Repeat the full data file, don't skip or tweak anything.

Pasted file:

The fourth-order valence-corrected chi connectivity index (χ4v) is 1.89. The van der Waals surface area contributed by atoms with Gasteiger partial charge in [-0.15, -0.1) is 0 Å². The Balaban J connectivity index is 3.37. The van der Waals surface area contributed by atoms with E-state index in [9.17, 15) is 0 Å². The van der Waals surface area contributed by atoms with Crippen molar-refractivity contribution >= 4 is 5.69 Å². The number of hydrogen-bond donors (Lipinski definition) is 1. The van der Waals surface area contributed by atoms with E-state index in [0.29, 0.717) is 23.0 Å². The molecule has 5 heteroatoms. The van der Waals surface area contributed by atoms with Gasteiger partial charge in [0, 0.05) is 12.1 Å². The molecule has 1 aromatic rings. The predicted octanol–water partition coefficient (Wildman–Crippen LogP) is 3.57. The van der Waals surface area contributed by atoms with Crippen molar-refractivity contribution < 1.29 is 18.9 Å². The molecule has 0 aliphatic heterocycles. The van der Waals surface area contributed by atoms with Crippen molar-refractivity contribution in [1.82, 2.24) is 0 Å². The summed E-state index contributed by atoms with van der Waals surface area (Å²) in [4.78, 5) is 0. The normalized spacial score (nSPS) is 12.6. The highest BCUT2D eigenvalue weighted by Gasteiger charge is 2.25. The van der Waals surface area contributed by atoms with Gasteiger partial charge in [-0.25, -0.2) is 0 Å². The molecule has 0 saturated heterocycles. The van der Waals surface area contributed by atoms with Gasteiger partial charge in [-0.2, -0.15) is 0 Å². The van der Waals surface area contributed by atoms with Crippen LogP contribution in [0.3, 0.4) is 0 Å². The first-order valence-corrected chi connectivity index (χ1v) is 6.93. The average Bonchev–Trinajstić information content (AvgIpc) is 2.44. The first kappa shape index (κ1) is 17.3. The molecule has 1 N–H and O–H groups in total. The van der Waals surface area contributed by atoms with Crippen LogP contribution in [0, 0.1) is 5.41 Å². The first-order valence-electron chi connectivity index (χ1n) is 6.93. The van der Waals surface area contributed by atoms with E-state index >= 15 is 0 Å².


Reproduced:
The fourth-order valence-corrected chi connectivity index (χ4v) is 1.89. The van der Waals surface area contributed by atoms with Gasteiger partial charge in [-0.15, -0.1) is 0 Å². The Balaban J connectivity index is 3.37. The van der Waals surface area contributed by atoms with E-state index in [9.17, 15) is 0 Å². The van der Waals surface area contributed by atoms with Crippen molar-refractivity contribution >= 4 is 5.69 Å². The number of hydrogen-bond donors (Lipinski definition) is 1. The van der Waals surface area contributed by atoms with E-state index in [0.29, 0.717) is 23.0 Å². The molecule has 5 heteroatoms. The van der Waals surface area contributed by atoms with Gasteiger partial charge in [0, 0.05) is 12.1 Å². The molecule has 1 aromatic rings. The predicted octanol–water partition coefficient (Wildman–Crippen LogP) is 3.57. The van der Waals surface area contributed by atoms with Crippen molar-refractivity contribution < 1.29 is 18.9 Å². The molecule has 0 aliphatic heterocycles. The van der Waals surface area contributed by atoms with Crippen molar-refractivity contribution in [1.82, 2.24) is 0 Å². The summed E-state index contributed by atoms with van der Waals surface area (Å²) in [4.78, 5) is 0. The normalized spacial score (nSPS) is 12.6. The highest BCUT2D eigenvalue weighted by Gasteiger charge is 2.25. The van der Waals surface area contributed by atoms with Gasteiger partial charge in [-0.25, -0.2) is 0 Å². The molecule has 0 saturated heterocycles. The van der Waals surface area contributed by atoms with Gasteiger partial charge in [-0.2, -0.15) is 0 Å². The van der Waals surface area contributed by atoms with Crippen LogP contribution in [0.3, 0.4) is 0 Å². The first-order valence-corrected chi connectivity index (χ1v) is 6.93. The average Bonchev–Trinajstić information content (AvgIpc) is 2.44. The first kappa shape index (κ1) is 17.3. The molecule has 1 N–H and O–H groups in total. The van der Waals surface area contributed by atoms with Crippen LogP contribution in [0, 0.1) is 5.41 Å². The first-order valence-electron chi connectivity index (χ1n) is 6.93. The van der Waals surface area contributed by atoms with E-state index >= 15 is 0 Å².